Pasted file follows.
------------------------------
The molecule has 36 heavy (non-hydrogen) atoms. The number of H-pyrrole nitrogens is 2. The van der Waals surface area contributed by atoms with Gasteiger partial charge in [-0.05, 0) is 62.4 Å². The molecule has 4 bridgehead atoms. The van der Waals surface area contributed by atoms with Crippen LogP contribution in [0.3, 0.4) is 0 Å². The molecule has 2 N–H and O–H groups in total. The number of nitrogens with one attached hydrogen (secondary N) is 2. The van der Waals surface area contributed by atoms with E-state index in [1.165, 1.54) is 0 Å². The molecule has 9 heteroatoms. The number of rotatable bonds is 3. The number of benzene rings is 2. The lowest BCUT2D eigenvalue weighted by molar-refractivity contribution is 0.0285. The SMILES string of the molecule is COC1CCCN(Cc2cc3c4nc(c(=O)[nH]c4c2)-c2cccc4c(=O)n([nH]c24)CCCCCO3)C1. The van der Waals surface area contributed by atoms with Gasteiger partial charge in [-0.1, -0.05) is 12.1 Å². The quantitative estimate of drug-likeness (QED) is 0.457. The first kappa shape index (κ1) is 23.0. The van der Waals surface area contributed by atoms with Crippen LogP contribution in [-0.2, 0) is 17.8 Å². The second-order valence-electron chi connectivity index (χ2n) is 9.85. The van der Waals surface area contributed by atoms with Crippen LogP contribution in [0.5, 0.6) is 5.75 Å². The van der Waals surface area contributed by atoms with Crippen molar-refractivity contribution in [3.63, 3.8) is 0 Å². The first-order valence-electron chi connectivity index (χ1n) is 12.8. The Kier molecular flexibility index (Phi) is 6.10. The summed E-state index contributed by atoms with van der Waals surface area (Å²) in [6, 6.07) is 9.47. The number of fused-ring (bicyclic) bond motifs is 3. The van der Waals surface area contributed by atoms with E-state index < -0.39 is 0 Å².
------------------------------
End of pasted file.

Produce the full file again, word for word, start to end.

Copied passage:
The molecule has 36 heavy (non-hydrogen) atoms. The number of H-pyrrole nitrogens is 2. The van der Waals surface area contributed by atoms with Gasteiger partial charge in [-0.05, 0) is 62.4 Å². The molecule has 4 bridgehead atoms. The van der Waals surface area contributed by atoms with Crippen LogP contribution in [0.3, 0.4) is 0 Å². The molecule has 2 N–H and O–H groups in total. The number of nitrogens with one attached hydrogen (secondary N) is 2. The van der Waals surface area contributed by atoms with E-state index in [1.165, 1.54) is 0 Å². The molecule has 9 heteroatoms. The number of rotatable bonds is 3. The number of benzene rings is 2. The lowest BCUT2D eigenvalue weighted by molar-refractivity contribution is 0.0285. The SMILES string of the molecule is COC1CCCN(Cc2cc3c4nc(c(=O)[nH]c4c2)-c2cccc4c(=O)n([nH]c24)CCCCCO3)C1. The van der Waals surface area contributed by atoms with Gasteiger partial charge in [-0.1, -0.05) is 12.1 Å². The quantitative estimate of drug-likeness (QED) is 0.457. The first kappa shape index (κ1) is 23.0. The van der Waals surface area contributed by atoms with Crippen LogP contribution in [-0.2, 0) is 17.8 Å². The second-order valence-electron chi connectivity index (χ2n) is 9.85. The van der Waals surface area contributed by atoms with Crippen LogP contribution in [0.5, 0.6) is 5.75 Å². The van der Waals surface area contributed by atoms with Crippen molar-refractivity contribution in [3.63, 3.8) is 0 Å². The first-order valence-electron chi connectivity index (χ1n) is 12.8. The Kier molecular flexibility index (Phi) is 6.10. The summed E-state index contributed by atoms with van der Waals surface area (Å²) in [6, 6.07) is 9.47. The number of fused-ring (bicyclic) bond motifs is 3. The van der Waals surface area contributed by atoms with E-state index < -0.39 is 0 Å².